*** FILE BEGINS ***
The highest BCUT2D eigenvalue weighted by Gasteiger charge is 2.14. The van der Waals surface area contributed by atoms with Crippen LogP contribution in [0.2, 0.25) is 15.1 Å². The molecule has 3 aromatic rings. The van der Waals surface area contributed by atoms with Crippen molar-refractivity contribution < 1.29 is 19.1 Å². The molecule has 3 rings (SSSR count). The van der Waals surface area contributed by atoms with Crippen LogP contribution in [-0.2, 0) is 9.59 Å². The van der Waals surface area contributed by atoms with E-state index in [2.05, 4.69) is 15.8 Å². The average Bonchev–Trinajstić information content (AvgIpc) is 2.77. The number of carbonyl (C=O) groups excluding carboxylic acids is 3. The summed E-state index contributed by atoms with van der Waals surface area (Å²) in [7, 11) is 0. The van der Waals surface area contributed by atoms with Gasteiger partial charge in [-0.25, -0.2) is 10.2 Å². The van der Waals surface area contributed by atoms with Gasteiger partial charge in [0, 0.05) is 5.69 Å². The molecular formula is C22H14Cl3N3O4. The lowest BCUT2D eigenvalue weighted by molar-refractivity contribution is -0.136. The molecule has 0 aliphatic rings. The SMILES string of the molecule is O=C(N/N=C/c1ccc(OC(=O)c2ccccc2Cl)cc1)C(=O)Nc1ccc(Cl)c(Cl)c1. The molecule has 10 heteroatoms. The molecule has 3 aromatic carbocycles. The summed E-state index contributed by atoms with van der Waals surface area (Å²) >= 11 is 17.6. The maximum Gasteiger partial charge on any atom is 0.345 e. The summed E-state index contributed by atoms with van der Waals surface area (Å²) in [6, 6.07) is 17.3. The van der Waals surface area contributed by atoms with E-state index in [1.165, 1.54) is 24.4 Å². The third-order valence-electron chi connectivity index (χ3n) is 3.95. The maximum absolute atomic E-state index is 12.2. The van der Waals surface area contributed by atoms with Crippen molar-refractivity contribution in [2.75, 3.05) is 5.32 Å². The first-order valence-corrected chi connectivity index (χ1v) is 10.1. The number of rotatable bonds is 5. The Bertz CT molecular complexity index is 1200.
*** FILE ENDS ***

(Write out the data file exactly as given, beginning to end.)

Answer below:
The highest BCUT2D eigenvalue weighted by Gasteiger charge is 2.14. The van der Waals surface area contributed by atoms with Crippen LogP contribution in [0.2, 0.25) is 15.1 Å². The molecule has 3 aromatic rings. The van der Waals surface area contributed by atoms with Crippen molar-refractivity contribution < 1.29 is 19.1 Å². The molecule has 3 rings (SSSR count). The van der Waals surface area contributed by atoms with Crippen LogP contribution in [-0.2, 0) is 9.59 Å². The van der Waals surface area contributed by atoms with E-state index in [2.05, 4.69) is 15.8 Å². The average Bonchev–Trinajstić information content (AvgIpc) is 2.77. The number of carbonyl (C=O) groups excluding carboxylic acids is 3. The summed E-state index contributed by atoms with van der Waals surface area (Å²) in [7, 11) is 0. The van der Waals surface area contributed by atoms with Gasteiger partial charge in [-0.25, -0.2) is 10.2 Å². The van der Waals surface area contributed by atoms with Gasteiger partial charge in [0, 0.05) is 5.69 Å². The molecular formula is C22H14Cl3N3O4. The lowest BCUT2D eigenvalue weighted by molar-refractivity contribution is -0.136. The molecule has 0 aliphatic rings. The SMILES string of the molecule is O=C(N/N=C/c1ccc(OC(=O)c2ccccc2Cl)cc1)C(=O)Nc1ccc(Cl)c(Cl)c1. The molecule has 10 heteroatoms. The molecule has 3 aromatic carbocycles. The summed E-state index contributed by atoms with van der Waals surface area (Å²) >= 11 is 17.6. The maximum Gasteiger partial charge on any atom is 0.345 e. The summed E-state index contributed by atoms with van der Waals surface area (Å²) in [6, 6.07) is 17.3. The van der Waals surface area contributed by atoms with E-state index in [1.165, 1.54) is 24.4 Å². The third-order valence-electron chi connectivity index (χ3n) is 3.95. The maximum absolute atomic E-state index is 12.2. The van der Waals surface area contributed by atoms with Crippen molar-refractivity contribution in [2.75, 3.05) is 5.32 Å². The first-order valence-corrected chi connectivity index (χ1v) is 10.1. The number of rotatable bonds is 5. The Bertz CT molecular complexity index is 1200.